But instead, there is this sense of obligation to stand by our brothers and sisters in blue and defend their stance.

So that brings me to my last set of questions: How do we acknowledge that some law enforcement tactics and ideologies are racially insensitive and promote inequality, while also supporting and depending upon individual police officers who also rely upon us in daily life-saving operations? If we as a fire service are unable to acknowledge the shortcomings of society – and more specifically in this context, law enforcement – how can we expect society to adapt, grow and change?

A member of the fire service who insists that the Black Lives Matters (BLM) movement is insensitive and feels the need to reply that all lives matter or blue lives matter is missing the mark and is certainly not working toward the solution, but more likely is part of the problem.

Of course all lives matter, but people of color, black lives are the ones who we are focusing on right now due to centuries of discrimination and the ongoing systemic racism.

A member of the fire service who refers to a protestor as an “animal” simply on the basis of the color of their skin or their fight for equality is a member who is part of the problem.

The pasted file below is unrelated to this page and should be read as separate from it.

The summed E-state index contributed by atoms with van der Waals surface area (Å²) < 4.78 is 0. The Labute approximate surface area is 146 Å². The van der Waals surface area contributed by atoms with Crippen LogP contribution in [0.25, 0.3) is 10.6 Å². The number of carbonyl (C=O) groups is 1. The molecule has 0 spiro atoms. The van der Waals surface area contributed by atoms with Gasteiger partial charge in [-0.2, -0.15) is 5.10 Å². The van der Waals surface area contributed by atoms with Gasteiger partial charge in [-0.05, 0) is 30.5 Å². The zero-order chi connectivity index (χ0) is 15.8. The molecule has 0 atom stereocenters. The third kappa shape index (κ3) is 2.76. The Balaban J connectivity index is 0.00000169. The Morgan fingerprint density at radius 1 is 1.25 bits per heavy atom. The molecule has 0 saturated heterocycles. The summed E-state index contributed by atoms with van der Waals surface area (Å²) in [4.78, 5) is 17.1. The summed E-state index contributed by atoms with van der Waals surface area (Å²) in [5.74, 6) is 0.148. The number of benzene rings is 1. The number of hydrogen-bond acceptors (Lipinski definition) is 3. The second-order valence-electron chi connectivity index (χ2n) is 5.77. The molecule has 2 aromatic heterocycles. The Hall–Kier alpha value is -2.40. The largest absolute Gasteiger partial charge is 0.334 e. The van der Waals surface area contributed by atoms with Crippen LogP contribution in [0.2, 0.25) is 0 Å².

A friend of mine this week wrote about the distinction between beliefs and inaccuracies. Far too often people hide behind their beliefs to justify an inaccurate stance on an issue. We must acknowledge the presence of systemic racism and the numerous forms it takes in society and, more specifically, the fire service.

We must admit that it exists in our house.

I wish I had answers to all the questions I posed. That would make this an easy problem with an easy solution. Unfortunately, this isn’t, which makes it more critical to talk about and explore the fire service’s role in social equality.

What I’ve learned this week is that organizations and individuals alike must do a better job to listen to those impacted and take ownership of their role in this issue. We must condemn institutional racism and acknowledge our role in its continued existence, regardless of our individual and organizational relationships. This will not solve the issue outright, but I can guarantee that without this step, progress will not occur.

The fire service is plagued internally with the tagline “200 years of tradition, unimpeded by progress.” Well, here is our chance to impact progress for the fire service and society alike.

About the Author

Andrew Seicol is the fire chief of the North White Plains Fire Department in Westchester, New York. He has been a firefighter for nearly 15 years, and chief of department for six years. Seicol holds a master’s degree in public administration with a concentration in emergency management from John Jay College of Criminal Justice.

This article was prepared by Andrew Seicol in his personal capacity. The opinions reflected are the author's own and do not reflect the views of any agency affiliation with this author.